App Insights has purpose-built plugins for React and React Native. Follow the linked instructions to add the plugins to your React project.


The Vue.js community has created a wrapper for App Insights to register it as a Vue plugin, vue-app-insights. You can install the package with npm install vue-application-insights --save. Once the package is installed, register it as a plugin on the root Vue instance (this is usually in your main.js file). An example is shown below.

import Vue from 'vue'
import router from './router';
import VueAppInsights from 'vue-application-insights';

Vue.use(VueAppInsights, {
  id: 'da2fab5d-c6fb-4688-8823-303dda0c7ad6',

Since Vue is a framework for Single Page Applications (SPA’s), the snippet above also passes the Vue router to App Insights so that it can record view changes as proper page views.

Other JS Frameworks

If you are using a different JavaScript framework, you can install the Application Insights SDK using NPM, as shown below.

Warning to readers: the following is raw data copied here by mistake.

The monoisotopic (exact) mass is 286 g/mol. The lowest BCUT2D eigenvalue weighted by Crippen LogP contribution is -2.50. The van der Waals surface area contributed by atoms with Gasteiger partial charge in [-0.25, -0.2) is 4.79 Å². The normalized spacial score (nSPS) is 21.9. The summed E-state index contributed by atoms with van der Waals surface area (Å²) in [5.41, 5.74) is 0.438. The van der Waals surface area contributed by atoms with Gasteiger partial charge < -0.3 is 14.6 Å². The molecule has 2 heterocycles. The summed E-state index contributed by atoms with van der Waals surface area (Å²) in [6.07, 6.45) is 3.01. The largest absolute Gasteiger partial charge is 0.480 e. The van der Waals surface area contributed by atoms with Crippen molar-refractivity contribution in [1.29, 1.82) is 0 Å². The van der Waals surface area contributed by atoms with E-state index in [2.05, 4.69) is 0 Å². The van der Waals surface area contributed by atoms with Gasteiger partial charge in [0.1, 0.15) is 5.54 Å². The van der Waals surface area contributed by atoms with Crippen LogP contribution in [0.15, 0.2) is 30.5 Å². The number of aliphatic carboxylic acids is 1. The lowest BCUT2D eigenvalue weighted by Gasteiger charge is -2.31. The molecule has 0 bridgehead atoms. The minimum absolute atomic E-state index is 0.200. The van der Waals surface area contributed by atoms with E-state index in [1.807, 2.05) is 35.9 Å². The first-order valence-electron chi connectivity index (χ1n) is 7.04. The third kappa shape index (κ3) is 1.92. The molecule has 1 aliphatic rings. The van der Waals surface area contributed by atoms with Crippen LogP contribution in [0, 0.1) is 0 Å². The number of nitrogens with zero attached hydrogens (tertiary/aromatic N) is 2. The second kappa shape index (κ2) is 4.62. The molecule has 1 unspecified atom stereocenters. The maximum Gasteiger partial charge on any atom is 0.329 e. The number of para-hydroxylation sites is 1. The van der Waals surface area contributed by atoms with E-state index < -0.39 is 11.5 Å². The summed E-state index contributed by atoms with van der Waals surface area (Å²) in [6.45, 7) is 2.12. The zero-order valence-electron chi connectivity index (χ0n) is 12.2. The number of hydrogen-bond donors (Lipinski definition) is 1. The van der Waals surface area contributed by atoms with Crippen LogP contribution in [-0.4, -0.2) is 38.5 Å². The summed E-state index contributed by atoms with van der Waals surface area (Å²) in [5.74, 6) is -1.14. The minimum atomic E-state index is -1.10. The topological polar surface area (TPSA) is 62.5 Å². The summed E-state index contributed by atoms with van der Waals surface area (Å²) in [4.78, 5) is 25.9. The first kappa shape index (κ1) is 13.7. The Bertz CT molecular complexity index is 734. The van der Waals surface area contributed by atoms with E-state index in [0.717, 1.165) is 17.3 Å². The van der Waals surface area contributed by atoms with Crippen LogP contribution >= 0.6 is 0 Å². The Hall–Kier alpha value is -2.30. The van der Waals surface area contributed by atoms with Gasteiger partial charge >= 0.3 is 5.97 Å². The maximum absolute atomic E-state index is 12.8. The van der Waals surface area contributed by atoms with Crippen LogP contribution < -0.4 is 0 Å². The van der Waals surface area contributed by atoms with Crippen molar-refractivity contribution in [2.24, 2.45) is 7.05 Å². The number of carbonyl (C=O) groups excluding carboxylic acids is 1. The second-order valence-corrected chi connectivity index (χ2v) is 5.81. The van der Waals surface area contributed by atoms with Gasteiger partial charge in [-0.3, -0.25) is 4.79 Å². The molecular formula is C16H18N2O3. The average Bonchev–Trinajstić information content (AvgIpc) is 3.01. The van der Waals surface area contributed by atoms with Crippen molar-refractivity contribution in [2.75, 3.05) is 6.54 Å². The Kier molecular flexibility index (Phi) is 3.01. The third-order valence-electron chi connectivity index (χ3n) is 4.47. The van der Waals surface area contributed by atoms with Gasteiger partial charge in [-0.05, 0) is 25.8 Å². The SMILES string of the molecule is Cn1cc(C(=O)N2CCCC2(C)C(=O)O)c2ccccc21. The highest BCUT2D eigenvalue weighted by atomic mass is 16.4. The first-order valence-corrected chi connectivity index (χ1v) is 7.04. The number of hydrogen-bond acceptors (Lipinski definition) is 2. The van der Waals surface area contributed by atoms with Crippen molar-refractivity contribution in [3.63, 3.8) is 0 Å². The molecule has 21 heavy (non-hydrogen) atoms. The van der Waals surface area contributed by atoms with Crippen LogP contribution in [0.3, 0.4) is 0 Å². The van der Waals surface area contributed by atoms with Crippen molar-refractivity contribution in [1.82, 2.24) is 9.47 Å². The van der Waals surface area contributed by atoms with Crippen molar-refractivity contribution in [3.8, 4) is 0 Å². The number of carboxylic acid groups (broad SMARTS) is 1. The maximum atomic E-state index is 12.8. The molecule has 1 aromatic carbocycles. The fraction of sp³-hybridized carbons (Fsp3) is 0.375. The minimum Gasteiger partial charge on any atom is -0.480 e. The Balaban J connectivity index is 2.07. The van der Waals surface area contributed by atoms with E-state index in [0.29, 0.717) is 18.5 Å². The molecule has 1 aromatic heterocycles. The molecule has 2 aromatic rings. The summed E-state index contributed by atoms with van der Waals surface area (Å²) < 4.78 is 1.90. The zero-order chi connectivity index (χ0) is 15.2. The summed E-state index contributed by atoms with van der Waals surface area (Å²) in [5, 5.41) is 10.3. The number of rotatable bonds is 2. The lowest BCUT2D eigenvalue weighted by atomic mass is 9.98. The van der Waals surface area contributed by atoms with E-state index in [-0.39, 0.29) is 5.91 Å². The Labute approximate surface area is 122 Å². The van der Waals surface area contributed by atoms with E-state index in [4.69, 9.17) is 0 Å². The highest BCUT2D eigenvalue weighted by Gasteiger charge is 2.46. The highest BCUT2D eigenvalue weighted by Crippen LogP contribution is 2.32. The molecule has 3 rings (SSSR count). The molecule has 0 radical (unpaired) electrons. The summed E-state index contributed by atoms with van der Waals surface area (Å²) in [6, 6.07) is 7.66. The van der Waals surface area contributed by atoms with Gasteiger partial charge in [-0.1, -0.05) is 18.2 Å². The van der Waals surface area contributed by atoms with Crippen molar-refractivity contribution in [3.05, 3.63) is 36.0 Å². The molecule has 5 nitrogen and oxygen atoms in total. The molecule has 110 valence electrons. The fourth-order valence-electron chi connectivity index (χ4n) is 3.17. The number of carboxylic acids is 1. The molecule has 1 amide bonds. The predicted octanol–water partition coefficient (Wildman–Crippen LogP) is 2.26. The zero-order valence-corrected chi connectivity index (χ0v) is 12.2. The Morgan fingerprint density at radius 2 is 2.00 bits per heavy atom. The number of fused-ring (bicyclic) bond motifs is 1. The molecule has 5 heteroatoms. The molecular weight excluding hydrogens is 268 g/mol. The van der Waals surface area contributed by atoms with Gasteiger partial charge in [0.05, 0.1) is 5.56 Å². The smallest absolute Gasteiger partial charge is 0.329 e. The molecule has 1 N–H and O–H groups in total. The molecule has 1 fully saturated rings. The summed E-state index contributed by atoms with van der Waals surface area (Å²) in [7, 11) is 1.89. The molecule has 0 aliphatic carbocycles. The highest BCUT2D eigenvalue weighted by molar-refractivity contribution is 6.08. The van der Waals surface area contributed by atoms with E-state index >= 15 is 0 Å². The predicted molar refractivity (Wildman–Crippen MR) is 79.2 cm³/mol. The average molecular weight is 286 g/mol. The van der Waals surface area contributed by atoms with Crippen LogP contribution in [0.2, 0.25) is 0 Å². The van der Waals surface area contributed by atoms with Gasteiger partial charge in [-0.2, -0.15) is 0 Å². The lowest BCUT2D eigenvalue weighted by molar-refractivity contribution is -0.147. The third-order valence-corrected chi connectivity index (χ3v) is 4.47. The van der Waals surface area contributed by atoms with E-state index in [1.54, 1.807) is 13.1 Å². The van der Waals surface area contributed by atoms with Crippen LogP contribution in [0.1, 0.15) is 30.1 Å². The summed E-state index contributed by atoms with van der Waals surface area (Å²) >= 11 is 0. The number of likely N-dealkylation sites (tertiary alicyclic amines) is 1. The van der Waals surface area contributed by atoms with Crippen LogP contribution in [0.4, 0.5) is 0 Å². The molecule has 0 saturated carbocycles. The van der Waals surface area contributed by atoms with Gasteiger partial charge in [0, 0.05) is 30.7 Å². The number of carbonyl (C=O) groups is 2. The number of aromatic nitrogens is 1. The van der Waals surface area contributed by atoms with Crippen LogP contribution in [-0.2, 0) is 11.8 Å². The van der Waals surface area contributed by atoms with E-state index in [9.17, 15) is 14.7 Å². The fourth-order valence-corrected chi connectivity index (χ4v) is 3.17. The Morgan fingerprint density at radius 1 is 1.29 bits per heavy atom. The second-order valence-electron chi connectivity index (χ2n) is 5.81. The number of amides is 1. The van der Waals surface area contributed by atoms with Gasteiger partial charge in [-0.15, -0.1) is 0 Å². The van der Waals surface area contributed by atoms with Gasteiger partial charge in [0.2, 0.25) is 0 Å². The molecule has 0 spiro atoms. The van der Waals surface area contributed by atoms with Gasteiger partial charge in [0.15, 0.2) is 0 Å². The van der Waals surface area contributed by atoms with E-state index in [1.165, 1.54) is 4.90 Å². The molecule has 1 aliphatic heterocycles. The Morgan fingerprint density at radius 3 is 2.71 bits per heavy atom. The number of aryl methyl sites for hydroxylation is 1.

npm i --save @microsoft/applicationinsights-web

Once the package is installed, declare the App Insights object and provide your instrumentation key from the previous section.

import { ApplicationInsights } from '@microsoft/applicationinsights-web'

const appInsights = new ApplicationInsights({ config: {
  /* ...Other Configuration Options... */
} });
appInsights.trackPageView(); // Manually call trackPageView to establish the current user/session/pageview

Next, you will need to register this object with your chosen framework. Most client-side frameworks provide an initialization hook where you can register objects with the root object or module. For Angular apps, follow this blog guide. For Ember.js, you can register the appInsights object in the Application Instance Initializer. Configurations for all other frameworks are left as an exercise to the reader.

HTML Templates

If you are using an HTML template engine (like Django, Thymeleaf, or Jekyll) add the following <script> snippet to the <head> of your base template. This will add AI to each of your app’s web pages.

<script type="text/javascript">